Both sides brought out every dirty trick in the book. Tiny slivers of seafood hidden in the crevices of the cubical. Invitations to non-existent meetings across town at critical times. Subscriptions to gay-porn message servers with work email addresses. Wiping out of data files. A potato in an exhaust pipe. Subtle, yet critical changes to customer databases. Viruses inserted in desktop computers.

Finally, though, Sam obtained information from a young administrative assistant about Brandon meeting up with a cute intern at a hot new nightspot. Sam knew that was the evening Brandon’s wife always went out with a group of friends. A careful email insured that the group chose the proper place to meet and was sure to run into Brandon and his illicit date.

And that was the end of Brandon.

As he left for home, an hour earlier than he had for seven years, Sam locked up his Yoyodyne badge in his desk and pulled out the Earnest and Baynes badge he wore outside of work. He took one long last look at the spectacular views from both corner office floor-to-ceiling glass windows before leaving his private office and dropping off a pile of work on his assistant’s desk.

The executive elevator was waiting and whisked him to the executive parking garage where his new Mercedes sat tight in its assigned spot. His smile turned to a scowl when he saw the heavy yellow boot locked on the front wheel. There was a typed note under one wiper blade, “Please come see us in the garage office and we can settle this minor matter.”

“What the fuck!” Sam screamed as he yanked the note off his windshield and strode toward the cinder block office. “I will have someone’s ass over this!”

He jerked open the heavy metal door and jumped into the small, windowless office. There were three parking garage employees standing by the opposite wall, facing away from him, all wearing stained yellow coveralls.

“Ok, which one of you assholes booted my Mercedes?” Sam screamed. His voice echoed around in the tiny office.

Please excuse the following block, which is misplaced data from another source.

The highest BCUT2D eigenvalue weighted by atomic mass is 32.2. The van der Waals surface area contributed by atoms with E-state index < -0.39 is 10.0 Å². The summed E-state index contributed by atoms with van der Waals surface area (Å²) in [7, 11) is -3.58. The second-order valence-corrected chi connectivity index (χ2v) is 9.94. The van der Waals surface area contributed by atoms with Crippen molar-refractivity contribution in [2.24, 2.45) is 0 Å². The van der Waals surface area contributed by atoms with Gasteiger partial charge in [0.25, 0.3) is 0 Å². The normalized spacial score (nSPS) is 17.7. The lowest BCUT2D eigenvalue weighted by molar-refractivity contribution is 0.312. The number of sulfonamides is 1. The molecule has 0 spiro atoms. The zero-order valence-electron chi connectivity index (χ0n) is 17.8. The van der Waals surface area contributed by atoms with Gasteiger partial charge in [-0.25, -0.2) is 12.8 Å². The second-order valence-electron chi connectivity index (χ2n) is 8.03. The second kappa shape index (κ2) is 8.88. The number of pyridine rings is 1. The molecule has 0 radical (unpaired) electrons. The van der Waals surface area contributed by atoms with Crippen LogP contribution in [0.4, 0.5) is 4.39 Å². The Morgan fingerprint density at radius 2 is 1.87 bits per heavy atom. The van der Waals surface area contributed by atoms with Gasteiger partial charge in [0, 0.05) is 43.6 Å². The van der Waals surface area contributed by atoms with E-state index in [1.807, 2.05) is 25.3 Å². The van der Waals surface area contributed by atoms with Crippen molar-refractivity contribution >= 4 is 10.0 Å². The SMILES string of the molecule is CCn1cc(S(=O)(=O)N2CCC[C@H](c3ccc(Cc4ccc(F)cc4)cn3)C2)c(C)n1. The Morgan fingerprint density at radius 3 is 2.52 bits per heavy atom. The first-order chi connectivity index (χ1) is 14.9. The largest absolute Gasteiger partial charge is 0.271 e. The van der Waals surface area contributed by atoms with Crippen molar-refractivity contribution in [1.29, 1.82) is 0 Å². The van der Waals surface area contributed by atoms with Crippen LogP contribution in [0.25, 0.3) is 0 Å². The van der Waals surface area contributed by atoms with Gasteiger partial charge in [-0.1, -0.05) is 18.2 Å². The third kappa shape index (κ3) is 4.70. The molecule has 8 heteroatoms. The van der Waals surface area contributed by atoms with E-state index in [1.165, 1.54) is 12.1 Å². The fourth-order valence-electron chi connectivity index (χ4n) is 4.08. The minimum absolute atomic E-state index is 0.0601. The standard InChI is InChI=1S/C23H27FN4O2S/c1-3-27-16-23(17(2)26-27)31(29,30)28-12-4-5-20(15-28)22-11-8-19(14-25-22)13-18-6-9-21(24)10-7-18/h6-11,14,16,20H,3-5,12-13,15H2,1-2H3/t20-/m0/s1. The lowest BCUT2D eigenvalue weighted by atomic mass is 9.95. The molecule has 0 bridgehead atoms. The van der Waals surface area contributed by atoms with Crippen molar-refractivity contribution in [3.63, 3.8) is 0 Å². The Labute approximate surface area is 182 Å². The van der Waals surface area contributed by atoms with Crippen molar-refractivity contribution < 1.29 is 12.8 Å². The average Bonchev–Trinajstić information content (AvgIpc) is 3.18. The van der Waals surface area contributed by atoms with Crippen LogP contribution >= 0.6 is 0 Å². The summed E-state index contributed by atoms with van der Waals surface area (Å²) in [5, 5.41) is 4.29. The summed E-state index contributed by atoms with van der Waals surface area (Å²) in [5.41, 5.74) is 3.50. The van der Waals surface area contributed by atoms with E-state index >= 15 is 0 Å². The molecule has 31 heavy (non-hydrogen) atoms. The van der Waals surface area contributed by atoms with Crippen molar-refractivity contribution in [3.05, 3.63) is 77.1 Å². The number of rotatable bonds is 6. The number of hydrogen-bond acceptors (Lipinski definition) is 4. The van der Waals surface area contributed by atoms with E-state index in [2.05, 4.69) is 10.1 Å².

One of the men clicked something in his hand, a small remote. Sam heard a bolt slide in the door behind him. Before he could ask why the door was locked, the three turned around.

It was Brandon, Clayton, and Markson. Brandon had a roll of tape that looked like the same roll they had used on Markson, weeks before. Clayton had the same bottle of chloroform. And Markson swung something long, red, and massive, holding it with both hands. It was a big pair of nasty looking heavy duty bolt cutters. Swinging the handles, Markson made sure Sam could see the steel levers forcing the thick jaws open and shut.

“There are things you might miss a lot more than a tooth,” Markson said in a frightening, calm, matter-of-fact voice.

“Hey… what the hell?” Sam pleaded in desperation as the three closed in on him. “Come on guys. Don’t blame me, I didn’t steal anybody’s lunch.”

Interstellar Bait Shop


Van Taurus examined the planet below as he orbited, trying to determine the best place to land. He knew that through his planet’s research and his extensive personal surgical procedures he would be able to superficially mix with the inhabitants of the planet below – even speak a few rudimentary phrases of their languages. But he had to pick the proper place to land. He didn’t want to set down in a densely populated city – it would create too much attention – or even a panic that would overwhelm him and make his mission of study impossible. Likewise, he didn’t want to settle in an isolated spot – that would make his intention of personally interacting with the natives difficult or impossible.

He knew his predecessors had made a policy of seeking out tracts of small, portable rectangular identical dwellings clustered in rural areas – thinking that such simple folk would be more accepting and malleable – but their missions had all been abject failures, so he rejected that plan.

He noticed the layout of some cities of what looked like more modern construction – a spoke and wheel arrangement. The dense central urban area that had strips of some smooth material radiating out – most connecting with other population centers some distance away. He decided to land somewhere along one of these connections, thinking that would be a spot little noticed but one that would give him eventual access to the population of the planet.

Van Taurus selected a large – but not too huge – urban area, then a spoke radiating out, and finally he found a vacant area next to the smooth strip. During the dark period he maneuvered his ship through the atmosphere and set it down in the center of the vacant area, about five ship-widths from the transportation corridor.


Location of the landing

He knew from the research on the planet’s electromagnetic communication that the people were very familiar with the shape of his ship – obviously learned from the many failed missions that had preceded him. The circular ship, oval in cross-section – and lined with viewing ports had become a symbol of his planet’s visits – yet the population didn’t seem to take it all that seriously. It was almost treated in their entertainment communications as a subject of strange humor, rather than the momentous discovery it really was.